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Canada’s medical marijuana business is growing corrupt, says one producer

Canada's medical marijuana

Canada's medical marijuana Canada’s medical marijuana industry is showing signs of corruption, says one producer.

The CEO of Nanaimo medical marijuana producer Tilray says a lack of regulation is leading to doctors taking kickbacks from producers for referring patients or for issuing medical documents.

“The practice of providing physicians with financial incentives for these activities not only represents a violation of the professional standards by which physicians must abide, but also brings the entire Marihuana for Medical Purposes Regulations (MMPR) regime and its patients into disrepute,” said the company today.

Tilray says the situation has led it to part ways with the Canadian Medical Cannabis Industry Association (CMCIA) and spearhead the establishment of a new organization called the Canadian Medical Cannabis Council (CMCC).

“We are tremendously disappointed to end our relationship with CMCIA but we have lost confidence in the association’s ability to effectively define and enforce standards of behaviour for our industry,” says Tilray CEO Greg Engel. “By failing to adopt a Code of Ethics that mandates a verifiable commitment to safety, transparency and avoidance of conflicts of interest, CMCIA is failing to serve the best interests of Canada’s medical cannabis patients.”

The company says the CMCC will be based in Toronto and will be open to all who abide by the group’s Code of Ethics.

On April 1st of last year, new rules were introduced that changed the Canadian government’s approach to marijuana and laid the groundwork for what many think is the inevitable legalization of the substance here. In the meantime, a half-step was taken. Under the Marijuana for Medical Purposes Regulations (MMPR), Health Canada no longer supplies marijuana to those with a proven medical need but instead has tasked licensed commercial producers to do so.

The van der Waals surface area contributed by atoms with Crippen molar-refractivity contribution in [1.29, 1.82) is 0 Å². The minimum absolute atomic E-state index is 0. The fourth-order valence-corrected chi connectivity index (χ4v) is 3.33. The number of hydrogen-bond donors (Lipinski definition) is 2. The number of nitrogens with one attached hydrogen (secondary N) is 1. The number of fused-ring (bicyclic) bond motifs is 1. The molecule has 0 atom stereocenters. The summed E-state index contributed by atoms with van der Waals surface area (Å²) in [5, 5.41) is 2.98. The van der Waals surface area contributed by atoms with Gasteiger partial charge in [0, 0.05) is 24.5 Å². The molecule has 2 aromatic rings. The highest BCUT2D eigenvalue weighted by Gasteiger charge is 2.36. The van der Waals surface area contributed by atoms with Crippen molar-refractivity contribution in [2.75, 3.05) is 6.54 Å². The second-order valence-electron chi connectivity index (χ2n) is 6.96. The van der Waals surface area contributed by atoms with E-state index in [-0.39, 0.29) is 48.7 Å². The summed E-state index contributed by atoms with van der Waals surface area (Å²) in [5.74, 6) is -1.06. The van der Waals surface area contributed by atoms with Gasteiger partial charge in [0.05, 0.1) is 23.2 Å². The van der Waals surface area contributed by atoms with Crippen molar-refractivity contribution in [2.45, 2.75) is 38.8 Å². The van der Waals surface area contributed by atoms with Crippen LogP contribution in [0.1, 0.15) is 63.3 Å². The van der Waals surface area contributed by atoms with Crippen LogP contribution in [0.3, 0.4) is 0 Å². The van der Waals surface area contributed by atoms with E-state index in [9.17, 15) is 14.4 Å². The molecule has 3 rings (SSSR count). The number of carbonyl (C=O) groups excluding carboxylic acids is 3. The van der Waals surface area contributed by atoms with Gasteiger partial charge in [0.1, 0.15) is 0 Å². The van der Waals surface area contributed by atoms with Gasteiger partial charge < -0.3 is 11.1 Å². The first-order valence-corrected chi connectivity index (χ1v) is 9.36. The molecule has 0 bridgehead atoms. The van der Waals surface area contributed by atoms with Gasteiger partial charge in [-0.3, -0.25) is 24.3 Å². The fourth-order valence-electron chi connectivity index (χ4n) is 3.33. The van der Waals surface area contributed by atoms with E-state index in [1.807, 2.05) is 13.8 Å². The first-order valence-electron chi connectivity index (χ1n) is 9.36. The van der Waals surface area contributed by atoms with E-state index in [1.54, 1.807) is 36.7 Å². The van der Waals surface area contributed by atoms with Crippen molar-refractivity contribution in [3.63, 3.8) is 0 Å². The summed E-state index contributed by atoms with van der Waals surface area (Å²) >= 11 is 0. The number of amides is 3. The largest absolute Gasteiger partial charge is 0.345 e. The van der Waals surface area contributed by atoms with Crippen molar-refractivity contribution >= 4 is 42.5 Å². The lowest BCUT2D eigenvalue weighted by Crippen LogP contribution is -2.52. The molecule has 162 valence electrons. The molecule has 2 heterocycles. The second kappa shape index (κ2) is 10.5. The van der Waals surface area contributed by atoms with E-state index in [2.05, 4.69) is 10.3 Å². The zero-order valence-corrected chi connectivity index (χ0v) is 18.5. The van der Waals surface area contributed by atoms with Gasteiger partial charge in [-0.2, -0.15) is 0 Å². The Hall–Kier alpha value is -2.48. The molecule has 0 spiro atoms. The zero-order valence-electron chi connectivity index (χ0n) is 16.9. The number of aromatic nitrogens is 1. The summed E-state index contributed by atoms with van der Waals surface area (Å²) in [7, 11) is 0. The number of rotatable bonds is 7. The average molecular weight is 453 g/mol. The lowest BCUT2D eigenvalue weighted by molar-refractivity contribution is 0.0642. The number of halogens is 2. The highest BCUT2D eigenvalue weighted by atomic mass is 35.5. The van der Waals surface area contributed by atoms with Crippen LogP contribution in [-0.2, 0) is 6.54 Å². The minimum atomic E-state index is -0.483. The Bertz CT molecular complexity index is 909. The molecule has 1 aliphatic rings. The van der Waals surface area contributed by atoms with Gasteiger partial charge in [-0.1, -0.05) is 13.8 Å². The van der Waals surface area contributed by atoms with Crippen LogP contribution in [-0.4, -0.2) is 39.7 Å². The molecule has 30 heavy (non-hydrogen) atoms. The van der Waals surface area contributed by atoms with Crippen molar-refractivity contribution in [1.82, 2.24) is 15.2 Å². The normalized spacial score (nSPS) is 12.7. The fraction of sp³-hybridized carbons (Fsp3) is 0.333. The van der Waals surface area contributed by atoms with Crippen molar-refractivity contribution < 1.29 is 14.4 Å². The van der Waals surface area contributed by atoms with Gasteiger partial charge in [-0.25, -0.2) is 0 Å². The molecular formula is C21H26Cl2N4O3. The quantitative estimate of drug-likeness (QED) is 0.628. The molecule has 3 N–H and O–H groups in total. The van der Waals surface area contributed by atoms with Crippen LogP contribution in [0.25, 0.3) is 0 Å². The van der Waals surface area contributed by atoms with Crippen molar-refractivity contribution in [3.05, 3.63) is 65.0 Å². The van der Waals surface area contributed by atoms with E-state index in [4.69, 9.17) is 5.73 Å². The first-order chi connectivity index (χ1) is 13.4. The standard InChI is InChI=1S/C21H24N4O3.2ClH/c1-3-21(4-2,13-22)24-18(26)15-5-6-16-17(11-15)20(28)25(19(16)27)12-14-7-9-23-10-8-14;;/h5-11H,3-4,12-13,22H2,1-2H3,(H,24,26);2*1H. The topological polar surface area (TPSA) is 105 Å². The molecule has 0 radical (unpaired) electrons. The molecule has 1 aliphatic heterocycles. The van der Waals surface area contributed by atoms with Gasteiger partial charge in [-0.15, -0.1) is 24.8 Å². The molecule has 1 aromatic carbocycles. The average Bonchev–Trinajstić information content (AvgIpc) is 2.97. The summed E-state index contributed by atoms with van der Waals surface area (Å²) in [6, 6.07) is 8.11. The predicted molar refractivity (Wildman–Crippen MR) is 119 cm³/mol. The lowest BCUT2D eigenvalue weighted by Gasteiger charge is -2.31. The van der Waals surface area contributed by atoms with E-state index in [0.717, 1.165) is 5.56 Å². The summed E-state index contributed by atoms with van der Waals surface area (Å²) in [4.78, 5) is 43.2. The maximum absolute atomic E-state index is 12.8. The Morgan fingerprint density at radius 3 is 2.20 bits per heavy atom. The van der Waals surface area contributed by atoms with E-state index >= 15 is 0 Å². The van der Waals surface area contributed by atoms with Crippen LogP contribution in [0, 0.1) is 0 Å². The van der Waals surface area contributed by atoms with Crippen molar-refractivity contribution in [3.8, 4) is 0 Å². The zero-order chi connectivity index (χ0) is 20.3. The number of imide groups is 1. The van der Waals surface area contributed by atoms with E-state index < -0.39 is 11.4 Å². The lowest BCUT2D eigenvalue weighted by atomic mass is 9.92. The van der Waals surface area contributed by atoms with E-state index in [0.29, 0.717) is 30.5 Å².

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About The Author /

Nick Waddell
Cantech Letter founder and editor Nick Waddell has lived in five Canadian provinces and is proud of his country's often overlooked contributions to the world of science and technology. Waddell takes a regular shift on the Canadian media circuit, making appearances on CTV, CBC and BNN, and contributing to publications such as Canadian Business and Business Insider.

Comment

  1. It’s a vegetable made lucrative first by laws then organized crime and now healthcare professionals. Don’t pay no heed, grow it in your garden. You have every right under nature’s law, which is not corrupted by greed. Plug up their corrupt courts with a million gardening cases and eventually they will leave us to our healthy pursuits without because victims of the crafty greedy fraud artists. Take a chance and live your rights.

  2. Wonder what he talking about . Ugly American go back where you came from . How does a non Canadian get one of the first licences in Canada.. Before yelling the word corruption maybe have a look in the mirror.

  3. Did I just read “GROWING” corrupt? Uhm, ROT starts at the TOP, Buds………..

    This comm RACKET was corrupt at it’s inception, hands down. Greedy monopolizing wannabees ready to throw the Canadian Charter & 35,000,000 Canadians UNDER THE CANNIBUS just to hold some artificial control over a simple FREE ditch weed..

    My goodness, Darwin Award thespians…. get a life – NOT MY LIFE – your own…

  4. Tilray and Privateer Holdings saying someone else is corrupt is like “the pot calling the kettle black”…

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